Rare 19th Century Proof Coinage highlights Long
An outstanding selection of rare proof coinage from the 19th
century highlights our offerings in the upcoming 2013
June 6 - 9 US Coin Signature Auction
, to be held in connection
with the Long Beach Coin & Collectibles Expo. This auction will
open for bidding soon at HA.com/coins
An extremely rare branch
mint proof 1895-O Morgan dollar is, as an NGC-graded Proof 66
Cameo, the finest of only five known proof or specimen strikes of
this issue. Struck from heavily polished and lapped circulation
strike dies, this piece is clearly something special, perhaps
produced for a special occasion or visitor. This coin is profiled
in more detail below.
Four dollar gold pieces, or Stellas, grab collectors' attention
unlike any other denomination of US coin. Struck for only two years
(1879-1880) as an early attempt at an international coinage, only
Flowing Hair variety comes on the market with any frequency,
and this auction contains an outstanding example. Graded Proof-66
Ultra Cameo by NGC, is surpassed as a Deep or Ultra Cameo by only
two coins at the major grading services combined.
The three dollar gold piece is another odd denomination, which,
although much more affordable than the Stella, still commands high
prices whenever it's encountered as a proof. The 1876 is from the
second year of a two year run of proof-only issues, and while it is
not as rare as the 1875, the tiny mintage of 45 coins necessarily
limits its ability to collectors. This
piece, graded Proof-65 Cameo by NGC, is surpassed in numerical
grade by only six coins at the major grading services combined.
Although it was struck a few years after the close of the 19th
century, the proof
1904 double eagle in this auction deserves special mention.
Certified as Proof-67 Cameo by NGC, this coin is, simply put, the
single finest certified example of the issue, and a must for the
collector who wants the best. Proof 1904 double eagles are quite
rare, unlike their circulation strike counterparts, and examples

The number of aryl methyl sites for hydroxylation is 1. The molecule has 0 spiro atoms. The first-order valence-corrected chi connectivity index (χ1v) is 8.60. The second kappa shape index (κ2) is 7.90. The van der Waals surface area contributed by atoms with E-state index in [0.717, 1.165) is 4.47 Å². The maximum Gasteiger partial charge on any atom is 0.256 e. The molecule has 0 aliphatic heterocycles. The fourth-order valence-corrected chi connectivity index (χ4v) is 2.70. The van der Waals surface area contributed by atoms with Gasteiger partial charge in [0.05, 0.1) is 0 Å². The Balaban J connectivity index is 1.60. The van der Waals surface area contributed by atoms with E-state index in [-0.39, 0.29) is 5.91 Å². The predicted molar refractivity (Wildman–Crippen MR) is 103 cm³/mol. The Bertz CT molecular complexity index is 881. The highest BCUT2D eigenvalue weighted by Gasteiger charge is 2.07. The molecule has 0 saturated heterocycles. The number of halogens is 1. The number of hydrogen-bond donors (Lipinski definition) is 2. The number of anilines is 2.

with significant cameo contrast are even more unusual.
Just a few of the many other highlights of this auction include:
Bidding on this auction is expected to open in a few days. As
always, we are looking for outstanding consignments for our next
auction, scheduled for July 11-14 at the Summer FUN show in
Orlando. To consign your material, please give us a call at
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Seldom Seen Selections: The finest of five known
proof 1895-O dollars
The existence of a branch mint proof 1895-O dollar was unknown and
unsuspected until recently. In Walter Breen's comprehensive 1977
, he mentions the existence of an 1895-O
quarter and half dollar, but no mention of a dollar. Wayne Miller's
1986 dollar reference mentions many known, probable, and even
definitely-not-proofs. The Anita Maxwell Trust Collection of Silver
Dollars, sold in our 1995 ANA auction, had eight branch mint
proofs, but no 1895-O. At that time none were even rumored to
exist. Today five examples have been certified by NGC: two
non-Cameo coins, one Cameo, and two Specimen strikes. Of those five
coins, the coin we are offering in our upcoming Long
is the highest graded, as NGC has encapsulated it
in a Proof-66 Cameo holder.
Wayne Miller refers to a lightly hairlined coin he once owned
that others (himself excluded) believed to be a branch mint proof.
Otherwise the traditional literature on Morgan dollars is silent
about the existence of proof 1895-O dollars. One must assume these
pieces were considered by Miller and others as Deep Mirror
Prooflike coins. But even the most casual glance at this coin shows
that it is clearly not a business strike Morgan dollar. It does,
however, follow the pattern of almost all other known branch mint
proof dollars (except the 1879-O) in that it was struck from known
circulation dies. There is nothing special about the VAM-3 variety.
It is notable only for slight doubling at the top of the 5 in the
date. But as with other branch mint proofs, this coin was adapted
from existing dies. New Orleans Mint personnel obviously had a need
for special strikes for some occasion or person(s), and they
specially treated the VAM-3 dies. However, unlike some branch mint
proofs, especially those from New Orleans, this piece shows no
trace of die rust.
The die characteristics on this piece and we assume on the other